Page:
I'm new to Rust and still getting used to the ownership model. I'm done with chapter 8 of the book and was trying to solve this exercise:

Given a list of integers, use a vector and return the [...] mode (the value that occurs most often; a hash map will be helpful here) of the list.

Here's my solution:

use std::collections::HashMap;

pub fn vectors() {
    let mut numbers: Vec<i32> = vec![
        12, 15, 6, 44, 6, 32, 77, 77, 77, 77, 77, 94, 6, 2, 67, 0, 25, 14, 84, 81, 59, 31, 7, 9,

    println!("{:?}", numbers);

    // calculating and displaying the mode
    let mut numbers_count = HashMap::new();
    for num in &numbers {
        let count = numbers_count.entry(num).or_insert(0);
        *count += 1;
    let mut mode = 0;
    let mut prev_value = 0;
    for (key, value) in &numbers_count {
        if *value > prev_value {
            prev_value = *value;
            mode = **key;
    println!("Mode: {}", mode);

The code works but... is this considered a good solution? After I finished I searched online and found this alternative which seems to be more accepted. Also, on line 21 I had to use the dereference operator twice; is this ok, or is it considered bad practice?


1 Answer 1


that looks like some really nice code, there is a few things I want to highlight, though:

  1. numbers does not need to be declared mutable (and thus should not be). Always declare with the least powerful borrowing specification possible. That simplifies the compiler's job and makes the checker more valuable by exposing unintended mutability.

  2. numbers and numbers_count are not really stellar names, but then again the code is small, and very clear, so that should be fine.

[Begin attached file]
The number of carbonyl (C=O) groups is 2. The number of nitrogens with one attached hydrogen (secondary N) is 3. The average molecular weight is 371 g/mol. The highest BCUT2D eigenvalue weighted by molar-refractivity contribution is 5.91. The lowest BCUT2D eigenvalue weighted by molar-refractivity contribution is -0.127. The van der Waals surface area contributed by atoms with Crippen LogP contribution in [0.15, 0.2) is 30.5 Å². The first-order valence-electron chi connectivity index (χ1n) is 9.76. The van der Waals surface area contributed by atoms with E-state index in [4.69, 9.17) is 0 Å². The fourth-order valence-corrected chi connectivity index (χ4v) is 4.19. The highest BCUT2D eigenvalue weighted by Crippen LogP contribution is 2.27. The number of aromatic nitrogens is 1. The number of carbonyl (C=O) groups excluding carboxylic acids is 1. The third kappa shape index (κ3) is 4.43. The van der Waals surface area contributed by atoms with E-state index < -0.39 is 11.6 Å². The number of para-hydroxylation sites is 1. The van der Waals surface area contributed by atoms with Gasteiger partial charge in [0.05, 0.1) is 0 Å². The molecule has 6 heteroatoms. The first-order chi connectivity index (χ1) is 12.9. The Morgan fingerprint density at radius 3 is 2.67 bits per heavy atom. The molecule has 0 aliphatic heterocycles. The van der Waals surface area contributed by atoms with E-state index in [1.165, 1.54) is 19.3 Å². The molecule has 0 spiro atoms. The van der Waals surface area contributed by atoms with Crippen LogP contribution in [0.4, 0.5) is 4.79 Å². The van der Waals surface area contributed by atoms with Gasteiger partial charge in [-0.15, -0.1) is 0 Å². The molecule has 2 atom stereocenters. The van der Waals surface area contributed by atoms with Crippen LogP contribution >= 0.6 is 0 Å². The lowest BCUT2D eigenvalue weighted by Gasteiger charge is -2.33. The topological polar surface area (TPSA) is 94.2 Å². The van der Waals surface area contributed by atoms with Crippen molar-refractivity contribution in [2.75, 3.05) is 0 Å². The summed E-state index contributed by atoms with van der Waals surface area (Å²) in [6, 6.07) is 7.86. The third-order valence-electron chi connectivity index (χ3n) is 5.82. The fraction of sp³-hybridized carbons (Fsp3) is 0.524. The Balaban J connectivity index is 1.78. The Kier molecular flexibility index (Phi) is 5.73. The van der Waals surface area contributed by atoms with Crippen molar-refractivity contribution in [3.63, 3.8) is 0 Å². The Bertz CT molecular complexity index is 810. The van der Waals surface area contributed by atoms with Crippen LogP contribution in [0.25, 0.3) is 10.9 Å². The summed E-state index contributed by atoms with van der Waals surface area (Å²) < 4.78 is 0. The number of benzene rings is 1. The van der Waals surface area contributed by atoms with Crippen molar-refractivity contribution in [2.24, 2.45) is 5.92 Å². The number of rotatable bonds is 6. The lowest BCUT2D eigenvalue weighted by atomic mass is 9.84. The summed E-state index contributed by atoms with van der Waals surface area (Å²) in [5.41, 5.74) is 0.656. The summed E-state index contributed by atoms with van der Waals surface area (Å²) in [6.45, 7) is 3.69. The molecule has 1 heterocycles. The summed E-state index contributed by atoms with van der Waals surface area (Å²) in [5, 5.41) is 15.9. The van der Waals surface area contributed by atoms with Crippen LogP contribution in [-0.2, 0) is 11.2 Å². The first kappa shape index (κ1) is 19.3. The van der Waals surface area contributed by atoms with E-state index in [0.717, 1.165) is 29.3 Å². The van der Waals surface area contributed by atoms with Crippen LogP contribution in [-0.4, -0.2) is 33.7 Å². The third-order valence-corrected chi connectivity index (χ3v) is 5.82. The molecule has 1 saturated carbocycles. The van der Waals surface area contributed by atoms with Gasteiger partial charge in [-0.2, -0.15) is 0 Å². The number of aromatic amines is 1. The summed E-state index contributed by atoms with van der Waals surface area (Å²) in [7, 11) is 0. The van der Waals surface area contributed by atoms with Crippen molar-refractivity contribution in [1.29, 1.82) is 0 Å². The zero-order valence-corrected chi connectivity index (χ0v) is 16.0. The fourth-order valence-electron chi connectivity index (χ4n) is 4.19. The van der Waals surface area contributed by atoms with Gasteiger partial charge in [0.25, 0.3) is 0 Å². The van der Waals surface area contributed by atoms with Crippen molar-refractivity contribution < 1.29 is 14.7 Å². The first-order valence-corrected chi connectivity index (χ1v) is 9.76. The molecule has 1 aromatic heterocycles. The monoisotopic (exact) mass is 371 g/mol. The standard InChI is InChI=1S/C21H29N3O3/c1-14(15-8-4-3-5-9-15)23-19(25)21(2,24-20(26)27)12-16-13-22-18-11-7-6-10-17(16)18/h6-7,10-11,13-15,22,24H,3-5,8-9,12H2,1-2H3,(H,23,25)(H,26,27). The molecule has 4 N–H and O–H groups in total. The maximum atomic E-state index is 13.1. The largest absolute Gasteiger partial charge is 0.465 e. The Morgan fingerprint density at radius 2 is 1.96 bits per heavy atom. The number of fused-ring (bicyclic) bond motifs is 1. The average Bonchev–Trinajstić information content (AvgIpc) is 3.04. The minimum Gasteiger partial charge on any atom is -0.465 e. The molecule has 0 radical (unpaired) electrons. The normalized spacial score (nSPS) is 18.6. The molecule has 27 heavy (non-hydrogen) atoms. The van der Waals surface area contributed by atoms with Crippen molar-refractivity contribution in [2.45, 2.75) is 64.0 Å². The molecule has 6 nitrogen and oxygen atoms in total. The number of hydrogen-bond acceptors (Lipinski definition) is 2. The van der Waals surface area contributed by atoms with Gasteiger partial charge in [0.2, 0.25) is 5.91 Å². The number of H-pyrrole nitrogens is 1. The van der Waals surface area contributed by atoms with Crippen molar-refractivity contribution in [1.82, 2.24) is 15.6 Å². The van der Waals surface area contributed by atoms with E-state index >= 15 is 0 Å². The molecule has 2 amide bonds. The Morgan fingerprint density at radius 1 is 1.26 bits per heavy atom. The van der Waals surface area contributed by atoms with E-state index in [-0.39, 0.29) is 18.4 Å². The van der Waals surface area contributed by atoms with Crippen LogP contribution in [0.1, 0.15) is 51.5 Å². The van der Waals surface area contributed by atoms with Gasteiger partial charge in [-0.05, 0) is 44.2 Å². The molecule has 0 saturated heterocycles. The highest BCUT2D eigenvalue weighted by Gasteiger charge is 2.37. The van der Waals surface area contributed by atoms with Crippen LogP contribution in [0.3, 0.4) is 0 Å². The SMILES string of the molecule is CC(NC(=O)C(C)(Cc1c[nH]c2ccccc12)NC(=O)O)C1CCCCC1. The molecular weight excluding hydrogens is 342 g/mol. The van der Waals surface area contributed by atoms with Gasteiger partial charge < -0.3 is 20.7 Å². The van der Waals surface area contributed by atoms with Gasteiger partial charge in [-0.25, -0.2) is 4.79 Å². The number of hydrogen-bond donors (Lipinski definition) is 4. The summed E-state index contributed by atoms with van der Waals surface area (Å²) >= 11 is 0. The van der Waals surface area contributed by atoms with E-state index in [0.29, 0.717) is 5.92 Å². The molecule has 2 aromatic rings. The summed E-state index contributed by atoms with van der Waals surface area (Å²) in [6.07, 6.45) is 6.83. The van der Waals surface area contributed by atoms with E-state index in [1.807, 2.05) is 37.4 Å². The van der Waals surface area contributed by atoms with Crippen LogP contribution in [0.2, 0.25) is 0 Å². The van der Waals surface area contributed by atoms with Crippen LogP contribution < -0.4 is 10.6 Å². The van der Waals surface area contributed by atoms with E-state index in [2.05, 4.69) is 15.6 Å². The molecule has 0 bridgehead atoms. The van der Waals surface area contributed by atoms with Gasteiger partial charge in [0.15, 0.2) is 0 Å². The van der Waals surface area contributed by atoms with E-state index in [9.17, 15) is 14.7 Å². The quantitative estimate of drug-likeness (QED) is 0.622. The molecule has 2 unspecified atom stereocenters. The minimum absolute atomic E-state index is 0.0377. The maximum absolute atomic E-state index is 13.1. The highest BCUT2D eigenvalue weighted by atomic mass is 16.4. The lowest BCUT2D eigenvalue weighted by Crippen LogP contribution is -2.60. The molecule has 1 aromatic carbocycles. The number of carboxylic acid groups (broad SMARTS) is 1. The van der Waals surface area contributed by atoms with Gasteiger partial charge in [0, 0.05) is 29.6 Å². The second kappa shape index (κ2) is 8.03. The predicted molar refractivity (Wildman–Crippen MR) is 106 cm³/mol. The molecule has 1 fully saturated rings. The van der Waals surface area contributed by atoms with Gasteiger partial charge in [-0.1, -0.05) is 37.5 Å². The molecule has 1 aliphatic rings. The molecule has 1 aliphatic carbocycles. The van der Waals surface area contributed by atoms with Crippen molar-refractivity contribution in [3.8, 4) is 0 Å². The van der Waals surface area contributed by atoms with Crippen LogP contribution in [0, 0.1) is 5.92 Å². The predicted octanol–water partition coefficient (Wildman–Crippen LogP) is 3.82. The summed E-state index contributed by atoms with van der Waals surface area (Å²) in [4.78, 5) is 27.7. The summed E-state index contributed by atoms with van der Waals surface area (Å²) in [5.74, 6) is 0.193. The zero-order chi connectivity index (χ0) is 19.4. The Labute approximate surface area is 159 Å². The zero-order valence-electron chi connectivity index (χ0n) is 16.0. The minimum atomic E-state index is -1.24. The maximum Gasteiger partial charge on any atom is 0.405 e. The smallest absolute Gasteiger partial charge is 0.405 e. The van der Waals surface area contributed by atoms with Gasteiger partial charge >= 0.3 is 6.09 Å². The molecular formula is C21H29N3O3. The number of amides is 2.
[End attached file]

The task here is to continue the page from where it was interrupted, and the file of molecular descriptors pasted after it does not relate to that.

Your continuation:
3. There is a much more powerful way of expressing the "get the key associated with the maximum value", using Iterator::max_by, which condenses the whole map iteration and two variables to:

    let (mode, _) = numbers_count.iter()
        .max_by(|(_, lv), (_, rv)| lv.cmp(rv))
        .expect("We need at least one value to calculate a mode");
    return **mode;

    Note that this update introduces a subtle semantic difference in that the last element in the iter() with the most items in the list is given instead of the first. But since the iter() returned by a HashMap is not ordered in the first place, that should not make any difference :)

  4. As it is, with this solution you are not learning about one of the most powerful features of the borrow checker: Argument passing to functions.
    Instead of just working off a constant vector, it's much more enlightening to pass the vector as an argument to vectors

    pub fn mode_v1(numbers: &Vec<i32>) -> i32 {
        let mut numbers_count = HashMap::new();
        for num in numbers {
            let count = numbers_count.entry(num).or_insert(0);
            *count += 1;

    Note how this moves the borrow behaviour enforcement to the caller of the method. This can of course be further extended to cover cases like there not being elements in the vector, but not wanting to panic when determining the mode.

    Another interesting step is to move away from the type bound of Vec<i32> to something a little more generic, by accepting more collection-y things.
    For that rust has Slice which can be easily introduced as follows:

    pub fn mode(numbers: &[i32]) -> Option<i32> { // or i32, depending on error behaviour

    This in turn can then be extended to include generics to allow for a more diverse set of inputs. Maybe you want the mode of a list of i64s or i8 or something else entirely?:

    pub fn mode<T>(elements: &[T]) -> Option<T>
        where T: Ord + Hash + Copy {
  • \$\begingroup\$ For 3., I assume .max_by_key(|(_, v)| v) would be even shorter? \$\endgroup\$
    – L. F.
    Aug 29, 2022 at 11:13
  • \$\begingroup\$ When I tried to make that work the borrow spec required there was annoying... I think it should be possible, but couldn't work it out while writing the review and thus left it out \$\endgroup\$
    – Vogel612
    Aug 29, 2022 at 13:08
  • \$\begingroup\$ .max_by_key(|(_, &n)| n) should work. \$\endgroup\$
    – L. F.
    Aug 29, 2022 at 13:27

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